The previous four rules have been partially validated in other countries and in the setting of mechanical CPR or comprehensive post-resuscitation care [12, 20,21,22,23]. Previous validations of the TOR rule reported survival rates of less than 1% among TOR rule–positive patients in North America. In contrast, high FPR of survival has been reported in Asian countries (28.7% in Singapore, 25.9% in Taiwan, and 30.4% in South Korea). This discrepancy may be due to different prehospital practices and a relatively higher prevalence of non-shockable rhythm in patients in Asian countries . However, the high false positive cases of survival in these Asian countries, where the withdrawal of life-sustaining treatment is not commonly applied, are likely to be biased. Kajino et al.  validated the TOR rules for predicting poor neurologic outcomes in a Japanese population and concluded that more specific TOR rules for each region should be developed, despite the good performance of the TOR rules in their study. However, even if the COVID-19 outbreak was not considered, these previous results implied that the extrapolation to and implementation of different TOR rules in regions with different organization of EMS treatment protocols, legislation, and socioeconomic characteristics might be problematic because the TOR rules would need to be adjusted to meet the regional situation.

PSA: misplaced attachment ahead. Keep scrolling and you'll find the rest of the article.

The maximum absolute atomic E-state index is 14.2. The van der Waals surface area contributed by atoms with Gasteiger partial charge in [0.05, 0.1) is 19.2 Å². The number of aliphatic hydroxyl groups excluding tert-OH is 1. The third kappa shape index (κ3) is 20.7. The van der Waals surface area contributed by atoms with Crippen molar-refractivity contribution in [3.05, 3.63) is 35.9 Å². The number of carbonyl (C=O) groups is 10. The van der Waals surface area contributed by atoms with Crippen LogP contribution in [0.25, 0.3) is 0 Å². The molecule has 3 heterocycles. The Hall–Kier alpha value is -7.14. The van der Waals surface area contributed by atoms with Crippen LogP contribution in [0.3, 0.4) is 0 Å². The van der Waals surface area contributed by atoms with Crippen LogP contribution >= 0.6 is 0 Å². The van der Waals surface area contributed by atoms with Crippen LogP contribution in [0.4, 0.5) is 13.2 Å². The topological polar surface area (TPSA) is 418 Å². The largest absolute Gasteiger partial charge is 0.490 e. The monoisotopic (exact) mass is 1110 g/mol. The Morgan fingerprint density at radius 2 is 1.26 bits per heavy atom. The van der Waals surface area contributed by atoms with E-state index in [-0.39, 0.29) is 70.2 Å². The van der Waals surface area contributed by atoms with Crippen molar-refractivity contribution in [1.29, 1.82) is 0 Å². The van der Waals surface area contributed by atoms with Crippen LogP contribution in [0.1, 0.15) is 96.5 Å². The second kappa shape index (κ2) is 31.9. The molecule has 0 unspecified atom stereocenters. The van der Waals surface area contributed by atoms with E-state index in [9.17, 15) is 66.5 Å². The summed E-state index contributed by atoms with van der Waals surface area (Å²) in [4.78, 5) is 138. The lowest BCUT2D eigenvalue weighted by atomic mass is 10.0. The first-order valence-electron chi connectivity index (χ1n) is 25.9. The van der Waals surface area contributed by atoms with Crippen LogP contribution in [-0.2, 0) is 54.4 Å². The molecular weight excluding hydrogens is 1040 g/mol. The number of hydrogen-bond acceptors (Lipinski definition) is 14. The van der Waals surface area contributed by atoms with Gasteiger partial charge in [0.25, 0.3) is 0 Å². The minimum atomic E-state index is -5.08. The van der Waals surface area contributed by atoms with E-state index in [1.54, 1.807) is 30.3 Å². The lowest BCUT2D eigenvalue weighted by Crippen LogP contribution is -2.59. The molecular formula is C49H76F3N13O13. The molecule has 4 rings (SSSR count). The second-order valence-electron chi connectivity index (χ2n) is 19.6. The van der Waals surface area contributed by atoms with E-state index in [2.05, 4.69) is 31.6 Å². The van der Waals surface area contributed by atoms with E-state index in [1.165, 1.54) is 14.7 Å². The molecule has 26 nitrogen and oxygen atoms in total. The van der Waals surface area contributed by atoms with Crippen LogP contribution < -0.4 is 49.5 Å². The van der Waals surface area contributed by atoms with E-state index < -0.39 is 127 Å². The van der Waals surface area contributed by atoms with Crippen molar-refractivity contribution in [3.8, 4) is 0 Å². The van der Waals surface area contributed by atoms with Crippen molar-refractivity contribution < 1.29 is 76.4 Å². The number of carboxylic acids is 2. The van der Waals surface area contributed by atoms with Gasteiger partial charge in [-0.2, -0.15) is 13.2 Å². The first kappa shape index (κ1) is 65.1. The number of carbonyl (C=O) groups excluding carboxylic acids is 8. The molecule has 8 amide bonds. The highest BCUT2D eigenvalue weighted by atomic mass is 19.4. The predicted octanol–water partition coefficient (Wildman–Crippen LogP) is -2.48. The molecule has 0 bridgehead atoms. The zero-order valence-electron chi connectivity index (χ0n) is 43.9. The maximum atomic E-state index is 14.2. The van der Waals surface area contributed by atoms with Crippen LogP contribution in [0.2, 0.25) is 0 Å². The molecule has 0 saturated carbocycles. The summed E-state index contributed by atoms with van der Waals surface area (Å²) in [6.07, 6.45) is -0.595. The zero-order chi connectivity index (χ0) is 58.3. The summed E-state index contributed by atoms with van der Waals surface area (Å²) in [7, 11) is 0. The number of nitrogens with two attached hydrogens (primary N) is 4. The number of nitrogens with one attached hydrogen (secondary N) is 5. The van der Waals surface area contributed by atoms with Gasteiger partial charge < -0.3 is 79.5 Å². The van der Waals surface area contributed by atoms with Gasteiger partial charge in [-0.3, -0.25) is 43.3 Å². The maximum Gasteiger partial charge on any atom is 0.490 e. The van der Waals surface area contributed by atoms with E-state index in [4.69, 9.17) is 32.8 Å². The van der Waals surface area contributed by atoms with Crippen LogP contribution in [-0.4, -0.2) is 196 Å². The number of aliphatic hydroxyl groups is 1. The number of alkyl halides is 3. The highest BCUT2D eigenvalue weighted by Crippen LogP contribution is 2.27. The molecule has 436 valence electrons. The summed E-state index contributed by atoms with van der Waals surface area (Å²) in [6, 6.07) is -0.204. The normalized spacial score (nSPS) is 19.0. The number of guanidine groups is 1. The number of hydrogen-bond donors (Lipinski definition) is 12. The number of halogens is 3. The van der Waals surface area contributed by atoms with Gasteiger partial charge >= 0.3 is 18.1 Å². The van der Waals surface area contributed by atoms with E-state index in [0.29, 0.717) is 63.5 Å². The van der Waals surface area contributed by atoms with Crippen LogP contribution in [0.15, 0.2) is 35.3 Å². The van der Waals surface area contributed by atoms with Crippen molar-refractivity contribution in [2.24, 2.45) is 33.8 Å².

In this study, we validated the existing multimodal TOR rules using the WinCOVID-19 Daegu registry data on OHCA patients. Our results indicated that of the 170 OHCA patients, we failed to screen one survivor of the seven survival discharges for the international BLS and KoCARC II rules. However, the remaining seven TOR rules were classified correctly. Current guidelines recommend that diagnostic tests that guide the cessation of life-saving efforts be accurate and reliable, with an FPV and FPR value close to 0% [7, 9]. Among the nine rules, KoCARC TOR rule I was found to be the most effective indicator for poor outcomes, as indicated by the lowest FPV (0% with narrow 95% CI) and highest PPV (> 99%). This rule included the combination of three factors, namely, not being witnessed by EMT, presenting with an asystole at the scene, and experiencing no prehospital shock or ROSC. It did not include the patient’s age or ED parameters, thereby making it easy to use in prehospital settings and applicable for OHCA patients in this current pandemic .